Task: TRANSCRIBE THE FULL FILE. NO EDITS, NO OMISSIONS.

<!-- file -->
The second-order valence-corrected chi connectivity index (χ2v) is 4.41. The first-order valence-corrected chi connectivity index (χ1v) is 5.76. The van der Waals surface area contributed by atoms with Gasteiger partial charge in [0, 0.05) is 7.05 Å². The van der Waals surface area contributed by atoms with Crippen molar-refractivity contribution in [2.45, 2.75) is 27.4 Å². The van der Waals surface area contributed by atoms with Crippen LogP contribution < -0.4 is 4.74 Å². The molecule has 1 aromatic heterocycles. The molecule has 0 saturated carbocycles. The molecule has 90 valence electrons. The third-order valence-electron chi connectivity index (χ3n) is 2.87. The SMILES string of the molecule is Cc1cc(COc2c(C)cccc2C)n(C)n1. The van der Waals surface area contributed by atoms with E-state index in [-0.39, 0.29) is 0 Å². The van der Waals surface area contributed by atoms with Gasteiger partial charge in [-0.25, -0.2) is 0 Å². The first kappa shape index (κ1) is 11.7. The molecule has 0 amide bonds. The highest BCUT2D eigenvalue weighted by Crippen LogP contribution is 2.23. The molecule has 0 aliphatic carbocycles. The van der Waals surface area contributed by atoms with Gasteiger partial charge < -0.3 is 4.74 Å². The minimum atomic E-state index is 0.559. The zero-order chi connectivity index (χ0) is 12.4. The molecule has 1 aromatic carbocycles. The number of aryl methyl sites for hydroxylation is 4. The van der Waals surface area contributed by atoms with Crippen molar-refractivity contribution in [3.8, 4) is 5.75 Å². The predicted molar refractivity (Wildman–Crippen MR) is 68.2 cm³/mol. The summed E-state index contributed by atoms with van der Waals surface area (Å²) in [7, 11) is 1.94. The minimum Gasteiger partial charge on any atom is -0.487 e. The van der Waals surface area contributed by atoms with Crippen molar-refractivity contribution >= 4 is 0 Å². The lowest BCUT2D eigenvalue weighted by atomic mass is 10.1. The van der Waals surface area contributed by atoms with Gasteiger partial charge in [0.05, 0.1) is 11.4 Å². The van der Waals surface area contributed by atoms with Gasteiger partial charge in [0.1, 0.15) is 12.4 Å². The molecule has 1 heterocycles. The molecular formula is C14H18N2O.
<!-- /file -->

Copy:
The second-order valence-corrected chi connectivity index (χ2v) is 4.41. The first-order valence-corrected chi connectivity index (χ1v) is 5.76. The van der Waals surface area contributed by atoms with Gasteiger partial charge in [0, 0.05) is 7.05 Å². The van der Waals surface area contributed by atoms with Crippen molar-refractivity contribution in [2.45, 2.75) is 27.4 Å². The van der Waals surface area contributed by atoms with Crippen LogP contribution < -0.4 is 4.74 Å². The molecule has 1 aromatic heterocycles. The molecule has 0 saturated carbocycles. The molecule has 90 valence electrons. The third-order valence-electron chi connectivity index (χ3n) is 2.87. The SMILES string of the molecule is Cc1cc(COc2c(C)cccc2C)n(C)n1. The van der Waals surface area contributed by atoms with E-state index in [-0.39, 0.29) is 0 Å². The van der Waals surface area contributed by atoms with Gasteiger partial charge in [-0.25, -0.2) is 0 Å². The first kappa shape index (κ1) is 11.7. The molecule has 0 amide bonds. The highest BCUT2D eigenvalue weighted by Crippen LogP contribution is 2.23. The molecule has 0 aliphatic carbocycles. The van der Waals surface area contributed by atoms with Gasteiger partial charge < -0.3 is 4.74 Å². The minimum atomic E-state index is 0.559. The zero-order chi connectivity index (χ0) is 12.4. The molecule has 1 aromatic carbocycles. The number of aryl methyl sites for hydroxylation is 4. The van der Waals surface area contributed by atoms with Crippen molar-refractivity contribution in [3.8, 4) is 5.75 Å². The predicted molar refractivity (Wildman–Crippen MR) is 68.2 cm³/mol. The summed E-state index contributed by atoms with van der Waals surface area (Å²) in [7, 11) is 1.94. The minimum Gasteiger partial charge on any atom is -0.487 e. The van der Waals surface area contributed by atoms with Crippen molar-refractivity contribution >= 4 is 0 Å². The lowest BCUT2D eigenvalue weighted by atomic mass is 10.1. The van der Waals surface area contributed by atoms with Gasteiger partial charge in [0.05, 0.1) is 11.4 Å². The van der Waals surface area contributed by atoms with Gasteiger partial charge in [0.1, 0.15) is 12.4 Å². The molecule has 1 heterocycles. The molecular formula is C14H18N2O.